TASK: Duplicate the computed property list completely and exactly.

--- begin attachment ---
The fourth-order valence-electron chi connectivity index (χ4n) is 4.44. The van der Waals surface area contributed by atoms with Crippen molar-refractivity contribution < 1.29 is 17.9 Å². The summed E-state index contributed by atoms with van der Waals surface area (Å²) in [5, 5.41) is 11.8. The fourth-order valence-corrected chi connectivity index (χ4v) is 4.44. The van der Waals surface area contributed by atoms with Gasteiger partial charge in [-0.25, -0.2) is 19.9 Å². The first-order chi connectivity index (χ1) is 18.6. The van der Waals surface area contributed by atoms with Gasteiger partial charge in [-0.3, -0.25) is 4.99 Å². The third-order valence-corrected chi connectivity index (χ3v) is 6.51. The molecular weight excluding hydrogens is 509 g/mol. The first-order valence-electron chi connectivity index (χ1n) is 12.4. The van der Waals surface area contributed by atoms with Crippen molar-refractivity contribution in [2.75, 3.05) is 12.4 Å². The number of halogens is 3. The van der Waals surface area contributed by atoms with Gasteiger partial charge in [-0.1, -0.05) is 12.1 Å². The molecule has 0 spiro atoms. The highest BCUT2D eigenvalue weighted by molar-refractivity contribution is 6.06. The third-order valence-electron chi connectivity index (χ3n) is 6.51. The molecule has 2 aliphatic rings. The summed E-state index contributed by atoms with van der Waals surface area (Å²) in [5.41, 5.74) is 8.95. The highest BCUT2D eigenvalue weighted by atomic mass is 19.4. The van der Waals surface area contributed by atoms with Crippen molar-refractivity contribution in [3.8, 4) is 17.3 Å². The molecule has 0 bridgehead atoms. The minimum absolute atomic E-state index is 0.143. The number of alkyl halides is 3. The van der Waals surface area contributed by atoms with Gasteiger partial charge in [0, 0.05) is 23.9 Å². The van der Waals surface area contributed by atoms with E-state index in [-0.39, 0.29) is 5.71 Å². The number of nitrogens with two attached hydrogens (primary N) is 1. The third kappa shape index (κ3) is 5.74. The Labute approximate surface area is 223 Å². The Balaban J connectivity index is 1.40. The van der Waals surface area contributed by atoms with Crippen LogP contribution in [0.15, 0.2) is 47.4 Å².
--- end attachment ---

The fourth-order valence-electron chi connectivity index (χ4n) is 4.44. The van der Waals surface area contributed by atoms with Crippen molar-refractivity contribution < 1.29 is 17.9 Å². The summed E-state index contributed by atoms with van der Waals surface area (Å²) in [5, 5.41) is 11.8. The fourth-order valence-corrected chi connectivity index (χ4v) is 4.44. The van der Waals surface area contributed by atoms with Gasteiger partial charge in [-0.25, -0.2) is 19.9 Å². The first-order chi connectivity index (χ1) is 18.6. The van der Waals surface area contributed by atoms with Gasteiger partial charge in [-0.3, -0.25) is 4.99 Å². The third-order valence-corrected chi connectivity index (χ3v) is 6.51. The molecular weight excluding hydrogens is 509 g/mol. The first-order valence-electron chi connectivity index (χ1n) is 12.4. The van der Waals surface area contributed by atoms with Crippen molar-refractivity contribution in [2.75, 3.05) is 12.4 Å². The number of halogens is 3. The van der Waals surface area contributed by atoms with Gasteiger partial charge in [-0.1, -0.05) is 12.1 Å². The molecule has 0 spiro atoms. The highest BCUT2D eigenvalue weighted by molar-refractivity contribution is 6.06. The third-order valence-electron chi connectivity index (χ3n) is 6.51. The molecule has 2 aliphatic rings. The summed E-state index contributed by atoms with van der Waals surface area (Å²) in [5.41, 5.74) is 8.95. The highest BCUT2D eigenvalue weighted by atomic mass is 19.4. The van der Waals surface area contributed by atoms with Crippen molar-refractivity contribution in [3.8, 4) is 17.3 Å². The molecule has 0 bridgehead atoms. The minimum absolute atomic E-state index is 0.143. The number of alkyl halides is 3. The van der Waals surface area contributed by atoms with Gasteiger partial charge in [0, 0.05) is 23.9 Å². The van der Waals surface area contributed by atoms with E-state index in [-0.39, 0.29) is 5.71 Å². The number of nitrogens with two attached hydrogens (primary N) is 1. The third kappa shape index (κ3) is 5.74. The Labute approximate surface area is 223 Å². The Balaban J connectivity index is 1.40. The van der Waals surface area contributed by atoms with Crippen LogP contribution in [0.15, 0.2) is 47.4 Å².